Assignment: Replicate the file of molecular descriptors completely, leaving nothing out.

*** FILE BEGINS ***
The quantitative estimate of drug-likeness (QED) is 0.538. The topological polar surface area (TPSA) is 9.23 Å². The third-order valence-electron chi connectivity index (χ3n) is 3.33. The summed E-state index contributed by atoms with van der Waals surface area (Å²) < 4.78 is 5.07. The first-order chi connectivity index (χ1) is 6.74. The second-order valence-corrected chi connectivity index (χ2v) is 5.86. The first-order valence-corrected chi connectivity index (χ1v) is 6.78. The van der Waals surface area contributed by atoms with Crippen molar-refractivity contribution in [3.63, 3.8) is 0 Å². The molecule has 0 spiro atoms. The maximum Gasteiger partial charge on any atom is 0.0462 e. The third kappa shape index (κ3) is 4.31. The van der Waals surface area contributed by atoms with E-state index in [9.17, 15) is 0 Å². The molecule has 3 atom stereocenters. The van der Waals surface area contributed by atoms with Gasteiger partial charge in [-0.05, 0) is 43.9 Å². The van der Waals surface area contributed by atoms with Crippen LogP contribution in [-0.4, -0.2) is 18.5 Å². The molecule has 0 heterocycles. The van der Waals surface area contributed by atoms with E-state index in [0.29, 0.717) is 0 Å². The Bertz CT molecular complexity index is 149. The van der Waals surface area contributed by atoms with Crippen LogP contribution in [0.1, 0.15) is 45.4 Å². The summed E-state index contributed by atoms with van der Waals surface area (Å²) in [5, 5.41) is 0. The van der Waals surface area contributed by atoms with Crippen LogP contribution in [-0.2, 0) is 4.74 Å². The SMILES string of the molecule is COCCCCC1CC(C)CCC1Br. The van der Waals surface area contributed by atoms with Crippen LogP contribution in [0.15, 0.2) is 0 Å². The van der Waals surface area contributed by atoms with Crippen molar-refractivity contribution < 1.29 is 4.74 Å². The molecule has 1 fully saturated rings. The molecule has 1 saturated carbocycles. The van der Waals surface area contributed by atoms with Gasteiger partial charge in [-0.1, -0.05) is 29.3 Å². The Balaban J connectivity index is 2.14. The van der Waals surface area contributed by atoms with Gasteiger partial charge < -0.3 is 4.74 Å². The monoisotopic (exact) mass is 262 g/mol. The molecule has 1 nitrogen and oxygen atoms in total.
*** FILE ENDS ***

The quantitative estimate of drug-likeness (QED) is 0.538. The topological polar surface area (TPSA) is 9.23 Å². The third-order valence-electron chi connectivity index (χ3n) is 3.33. The summed E-state index contributed by atoms with van der Waals surface area (Å²) < 4.78 is 5.07. The first-order chi connectivity index (χ1) is 6.74. The second-order valence-corrected chi connectivity index (χ2v) is 5.86. The first-order valence-corrected chi connectivity index (χ1v) is 6.78. The van der Waals surface area contributed by atoms with Crippen molar-refractivity contribution in [3.63, 3.8) is 0 Å². The molecule has 0 spiro atoms. The maximum Gasteiger partial charge on any atom is 0.0462 e. The third kappa shape index (κ3) is 4.31. The van der Waals surface area contributed by atoms with E-state index in [9.17, 15) is 0 Å². The molecule has 3 atom stereocenters. The van der Waals surface area contributed by atoms with Gasteiger partial charge in [-0.05, 0) is 43.9 Å². The van der Waals surface area contributed by atoms with Crippen LogP contribution in [-0.4, -0.2) is 18.5 Å². The molecule has 0 heterocycles. The van der Waals surface area contributed by atoms with E-state index in [0.29, 0.717) is 0 Å². The Bertz CT molecular complexity index is 149. The van der Waals surface area contributed by atoms with Crippen LogP contribution in [0.1, 0.15) is 45.4 Å². The summed E-state index contributed by atoms with van der Waals surface area (Å²) in [5, 5.41) is 0. The van der Waals surface area contributed by atoms with Crippen LogP contribution in [-0.2, 0) is 4.74 Å². The SMILES string of the molecule is COCCCCC1CC(C)CCC1Br. The van der Waals surface area contributed by atoms with Crippen LogP contribution in [0.15, 0.2) is 0 Å². The van der Waals surface area contributed by atoms with Crippen molar-refractivity contribution < 1.29 is 4.74 Å². The molecule has 1 fully saturated rings. The molecule has 1 saturated carbocycles. The van der Waals surface area contributed by atoms with Gasteiger partial charge in [-0.1, -0.05) is 29.3 Å². The Balaban J connectivity index is 2.14. The van der Waals surface area contributed by atoms with Gasteiger partial charge < -0.3 is 4.74 Å². The monoisotopic (exact) mass is 262 g/mol. The molecule has 1 nitrogen and oxygen atoms in total.